of John Smith
by Adam McNaughton
|List of charges for the public washing house of Glasgow, 1822
Page 2 of a two-leaved document printed on pages 1 and 2 only.
The right to run Glasgow's Public Washing House on Glasgow Green was leased by auction each year to the highest bidder. The times of opening and the charges, however, remained in the control of the Town Council. The value of the tack had fallen considerably with the formation of water companies.
The charges listed tell of a two-day job to wash, bleach, synd (rinse) and blue (starch) the clothes. James Cleland's improvements to Glasgow Green had included providing piped, filtered water on the washing house green. The eastern part of the Green included open bleaching with no piped water.
Washing and tramping in the large tubs had to done inside the washing house. The Council did not want the women kilting up their dresses above the knees in public view. Women who brought large tubs of their own were not charged for house-room.
|Theatre-bill for benefit at Theatre-Royal, Queen Street, Glasgow,
Playbill advertising a benefit performance for the Relief of the Industrious Poor. Ink inscriptions from the obverse show through. Creases indicate that the bill was folded for delivery.
The national slump of 1826 hit Glasgow hard, and was not confined to the textile industries. The Committee for Relief of the Industrious Poor had been formed only a week before this initiative. The haste of the arrangement would explain why no programme of plays is advertised.
A series of managers had found the Queen Street theatre, Scotland's largest, difficult to fill even with visiting star performers. The current manager, Frank Seymour, would have no objection to a charity benefit which would cover its costs and perhaps introduce new patrons.
Clara Fisher in 1826 had passed her child prodigy stage and had not yet become the sensation of the American stage. At the age of fifteen, however, with nine years experience on stage, she could still draw a crowd in Glasgow.
|Foundation document for rebuilding of Partick Mills, 1828 (detail)
Poster-size document on yellow paper with engraved text on both sides.
Although it appears to be a poster, this document has text on the reverse, listing the names of the Master Court of the Incorporation of Bakers, the Building Committee and the contractors. It was presumably issued to those present at the ceremony.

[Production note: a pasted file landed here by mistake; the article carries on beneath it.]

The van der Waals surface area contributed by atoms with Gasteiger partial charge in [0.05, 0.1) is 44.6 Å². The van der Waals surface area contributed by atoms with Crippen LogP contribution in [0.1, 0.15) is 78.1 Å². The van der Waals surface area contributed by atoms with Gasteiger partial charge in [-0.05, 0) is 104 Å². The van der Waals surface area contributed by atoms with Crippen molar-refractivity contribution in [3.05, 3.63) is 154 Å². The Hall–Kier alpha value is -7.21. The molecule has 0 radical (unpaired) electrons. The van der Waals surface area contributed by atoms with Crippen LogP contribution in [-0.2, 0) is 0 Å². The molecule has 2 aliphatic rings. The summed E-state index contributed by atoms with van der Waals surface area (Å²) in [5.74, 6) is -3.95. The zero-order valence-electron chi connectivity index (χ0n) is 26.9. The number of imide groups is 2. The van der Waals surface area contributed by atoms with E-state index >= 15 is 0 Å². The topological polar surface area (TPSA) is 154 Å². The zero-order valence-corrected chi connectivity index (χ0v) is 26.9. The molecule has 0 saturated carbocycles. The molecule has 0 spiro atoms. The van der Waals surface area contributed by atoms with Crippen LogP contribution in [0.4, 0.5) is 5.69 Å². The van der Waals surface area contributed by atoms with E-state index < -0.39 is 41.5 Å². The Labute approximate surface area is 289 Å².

The early papers of the Incorporation were destroyed in Glasgow's great fire of 1652. There is therefore no Seal of Cause recording the beginnings of the Guild. For this reason the Bakers place special importance to the award of milling rights to bakers by the Regent Moray in 1568.
The metal plate commemorating this repair found its way into the keeping of the Clerk of the Incorporation after the fire at the mill in 1886. The mill was rebuilt by John Ure and named "Regent Mills". It was sold to SCWS in 1903.
|List of ballad-singers and criers employed by William Carse, Glasgow,
A list of names, followed by a message addressed to the officials who issue licences for speech-crying. It is printed in broadside format rather than as a letter. The creases show that it was folded for delivery.
Carse presumably ran off enough copies of this list to supply one to each magistrate who was to decide on the licensing of broadside sellers. Carse's business depended on the itinerant criers he sent out with their bundles of ballads or news-sheets.
He is careful to point out that his proteges have a Glasgow birth or residence qualification. The Magistrates would have sent paupers from elsewhere back to their own parishes.
Ballad-selling was obviously near the bottom of the job market. Carse makes it clear that he is not harbouring able-bodied beggars, by listing the infirmities of his work-force. Among the other printers using people of this profession were Thomas Duncan and Mrs Muir.
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Text by Adam McNaughton and web editing by Julie Gardham September 2004
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